Now, you have to keep in mind that the main target of this entire chapter is these Pharisees and scribes who are complaining against Him and criticizing Him.  They are the target.  He is going to expose them.  Now, they don't appear in the first and the second story but they do in the third.  In the first and second story, Jesus tells a story or a parable in the form of a question and pulls them into it.  They have to think like a shepherd and think like a woman and, therefore, they're implicated in the story without actually being a character in the story.  But when it comes to the third and the main parable, the one that occupies the bulk of the chapter, now it's not just implicating them in the story, they're in the story.  In fact, the Pharisees and the scribes appear in the third story as the older brother, the self-righteous, smug older brother who is miserably unhappy, envious and jealous over the father's celebration of his son who has been restored.  So they are implied in the first two and explicitly identified in the character of the older son in the third story.  In all three stories, however, they are exposed as having no concept of the heart of God.  They are really the ones on Satan's side because they have no interest in the joy of God.  They have no interest in the enterprise that brings a celebration to heaven.  They have nothing to do with what's going on in heaven.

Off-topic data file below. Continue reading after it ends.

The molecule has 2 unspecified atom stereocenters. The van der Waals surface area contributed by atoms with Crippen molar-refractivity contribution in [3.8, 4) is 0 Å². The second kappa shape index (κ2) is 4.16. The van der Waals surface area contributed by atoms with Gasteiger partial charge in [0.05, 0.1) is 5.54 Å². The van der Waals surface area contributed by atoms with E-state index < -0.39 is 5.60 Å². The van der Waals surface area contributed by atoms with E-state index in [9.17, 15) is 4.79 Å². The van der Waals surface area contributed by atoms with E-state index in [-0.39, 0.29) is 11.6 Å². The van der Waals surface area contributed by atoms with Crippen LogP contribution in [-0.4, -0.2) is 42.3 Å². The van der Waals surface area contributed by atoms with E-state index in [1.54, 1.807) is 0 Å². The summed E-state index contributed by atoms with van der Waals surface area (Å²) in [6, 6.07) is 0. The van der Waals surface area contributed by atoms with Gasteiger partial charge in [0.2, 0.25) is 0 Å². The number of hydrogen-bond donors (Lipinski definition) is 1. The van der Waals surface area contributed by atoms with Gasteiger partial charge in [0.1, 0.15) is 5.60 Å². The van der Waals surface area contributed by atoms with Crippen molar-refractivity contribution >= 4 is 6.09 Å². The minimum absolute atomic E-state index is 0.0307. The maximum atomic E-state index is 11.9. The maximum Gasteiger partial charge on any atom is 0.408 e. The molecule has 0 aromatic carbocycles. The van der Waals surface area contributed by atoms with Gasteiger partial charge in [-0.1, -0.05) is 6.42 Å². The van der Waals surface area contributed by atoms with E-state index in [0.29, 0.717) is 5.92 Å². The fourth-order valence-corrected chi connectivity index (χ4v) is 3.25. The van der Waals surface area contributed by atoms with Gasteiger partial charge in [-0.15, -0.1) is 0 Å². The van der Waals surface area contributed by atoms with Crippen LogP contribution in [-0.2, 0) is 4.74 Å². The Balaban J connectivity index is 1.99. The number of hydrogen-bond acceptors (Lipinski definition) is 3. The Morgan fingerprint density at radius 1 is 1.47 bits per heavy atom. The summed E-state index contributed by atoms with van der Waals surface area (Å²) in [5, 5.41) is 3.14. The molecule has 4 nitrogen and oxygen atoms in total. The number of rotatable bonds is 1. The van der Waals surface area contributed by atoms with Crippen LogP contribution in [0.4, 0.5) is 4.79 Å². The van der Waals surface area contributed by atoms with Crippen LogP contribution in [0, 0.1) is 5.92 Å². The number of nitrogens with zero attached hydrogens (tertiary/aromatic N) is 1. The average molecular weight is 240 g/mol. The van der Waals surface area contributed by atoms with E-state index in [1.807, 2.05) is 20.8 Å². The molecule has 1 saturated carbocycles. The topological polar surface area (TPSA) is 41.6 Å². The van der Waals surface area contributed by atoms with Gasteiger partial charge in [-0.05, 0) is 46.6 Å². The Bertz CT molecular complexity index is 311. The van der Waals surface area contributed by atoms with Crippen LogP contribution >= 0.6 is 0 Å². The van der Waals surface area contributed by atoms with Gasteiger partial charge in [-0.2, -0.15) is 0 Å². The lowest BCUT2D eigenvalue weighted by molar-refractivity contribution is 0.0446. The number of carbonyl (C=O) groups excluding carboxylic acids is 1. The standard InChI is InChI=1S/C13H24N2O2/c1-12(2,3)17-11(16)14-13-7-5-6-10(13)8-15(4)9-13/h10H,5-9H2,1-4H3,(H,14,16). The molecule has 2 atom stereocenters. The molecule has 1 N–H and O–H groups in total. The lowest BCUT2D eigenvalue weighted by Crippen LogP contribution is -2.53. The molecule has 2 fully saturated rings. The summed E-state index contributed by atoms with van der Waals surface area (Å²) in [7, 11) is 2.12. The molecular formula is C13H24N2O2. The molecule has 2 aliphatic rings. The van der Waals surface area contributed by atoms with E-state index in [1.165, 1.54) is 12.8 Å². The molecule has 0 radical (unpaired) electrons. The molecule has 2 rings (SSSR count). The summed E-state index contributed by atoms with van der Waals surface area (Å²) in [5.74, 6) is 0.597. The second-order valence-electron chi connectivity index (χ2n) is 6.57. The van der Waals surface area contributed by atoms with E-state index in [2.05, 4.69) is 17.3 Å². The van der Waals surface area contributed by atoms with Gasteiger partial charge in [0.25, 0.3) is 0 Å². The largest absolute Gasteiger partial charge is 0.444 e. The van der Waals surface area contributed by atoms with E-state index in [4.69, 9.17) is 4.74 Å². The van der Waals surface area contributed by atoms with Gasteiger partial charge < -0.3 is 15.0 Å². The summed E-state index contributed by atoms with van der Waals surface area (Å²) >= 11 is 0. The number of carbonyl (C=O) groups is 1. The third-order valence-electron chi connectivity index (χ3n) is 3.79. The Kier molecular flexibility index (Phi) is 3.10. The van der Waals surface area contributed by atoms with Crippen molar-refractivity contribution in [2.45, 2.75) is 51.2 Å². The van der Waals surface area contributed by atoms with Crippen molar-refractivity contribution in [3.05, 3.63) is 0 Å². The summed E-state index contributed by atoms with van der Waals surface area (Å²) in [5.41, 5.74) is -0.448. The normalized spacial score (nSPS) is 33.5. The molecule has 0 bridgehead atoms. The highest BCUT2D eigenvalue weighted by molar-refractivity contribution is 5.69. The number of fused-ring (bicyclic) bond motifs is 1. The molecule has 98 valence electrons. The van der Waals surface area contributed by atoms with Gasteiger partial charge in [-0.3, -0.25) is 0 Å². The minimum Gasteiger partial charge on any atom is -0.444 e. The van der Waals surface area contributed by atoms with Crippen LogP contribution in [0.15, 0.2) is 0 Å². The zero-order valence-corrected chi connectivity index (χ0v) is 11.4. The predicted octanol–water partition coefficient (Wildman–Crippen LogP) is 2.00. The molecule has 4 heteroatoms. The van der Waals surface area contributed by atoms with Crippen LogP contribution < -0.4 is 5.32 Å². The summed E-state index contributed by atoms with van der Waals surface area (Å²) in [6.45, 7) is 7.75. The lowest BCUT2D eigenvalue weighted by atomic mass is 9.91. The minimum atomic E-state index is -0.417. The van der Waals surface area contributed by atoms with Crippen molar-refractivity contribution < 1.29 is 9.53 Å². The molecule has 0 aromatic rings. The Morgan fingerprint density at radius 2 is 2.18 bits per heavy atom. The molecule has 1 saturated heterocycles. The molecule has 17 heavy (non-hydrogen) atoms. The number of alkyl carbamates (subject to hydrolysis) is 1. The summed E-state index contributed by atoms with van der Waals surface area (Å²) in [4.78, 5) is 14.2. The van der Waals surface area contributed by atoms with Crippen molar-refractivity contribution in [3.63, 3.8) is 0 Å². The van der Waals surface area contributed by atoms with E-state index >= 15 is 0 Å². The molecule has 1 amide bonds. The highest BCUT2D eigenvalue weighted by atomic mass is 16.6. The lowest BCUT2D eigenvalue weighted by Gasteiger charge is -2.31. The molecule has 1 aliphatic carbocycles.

Now, you remember the first story, verses 4 to 7, about a shepherd who had 100 sheep and lost one of them.  What would you do, He asks the Pharisees and scribes, if you were that shepherd and you had 100 and you lost one?  You left the ninety-nine in the open pasture and you go after the one.  And they would all affirm that's right.  That's what you would have to do.  Says he found it, laid it on his shoulders, brought it back, called his friends, called his neighbors; said rejoice with me, I've found my sheep which was lost.  They would affirm that that was the right thing to do.  And then in verse 7 the Lord makes the application, "I tell you, in the same way, there will be more joy in heaven over one sinner who repents than over ninety-nine righteous persons who need no repentance."  See how far you are from heaven?  You're the ninety-nine self-righteous, righteous in a sarcastic way, who need no repentance.  You give heaven no joy.  Heaven's joy is found in that one sinner who repents.  How far from heaven they really are.  They knew what a shepherd would do.  He would go find a lost sheep because He had a duty to do it, he had a responsibility to do it and because the sheep had value.  They would affirm that's the ethical, dutiful thing to do.  What superficiality they exhibit, what hypocrisy.  They understood finding a sheep.  They would even understand finding a coin.  They could understand the celebration. But they had no interest in finding a lost soul with infinitely more value.  In fact, they were such worthless shepherds, that they abused the sheep.  They took their money, they took their homage and they left them to perish.  Matthew 23 says they wouldn't lift a finger to help them bear the burden of the laws they imposed upon them.  They found some delight in the people being crushed by the weight of their prescriptions and yet, keeping their distance from them.  They were abusers of the people.  And this isn't the first time.  Jeremiah talks about the shepherds who abused and slaughtered and killed their people.  Ezekiel talks about the shepherds who...who ate the fat, slaughtered the sheep.  Jesus talks about those who are dressed as shepherds but really are what? Are wolves devouring the sheep.  Now, this is always the character of false religious leaders.  It was the character of these and of any others then and now from the false prophets of old to the modern frauds, from the protestant charlatans to the Roman Catholic priests who abuse people every way possible, from the fake healers who take people's money with the false promises of healing to the pedophiles and everything in between and all the cultists and all the rest that abuse people in the name of God.  Nothing is new about this.  The heart of God reaches out to sinners in love and compassion and grace and mercy to save them.  False teachers keep their distance.  They use and abuse for their own profit and gain.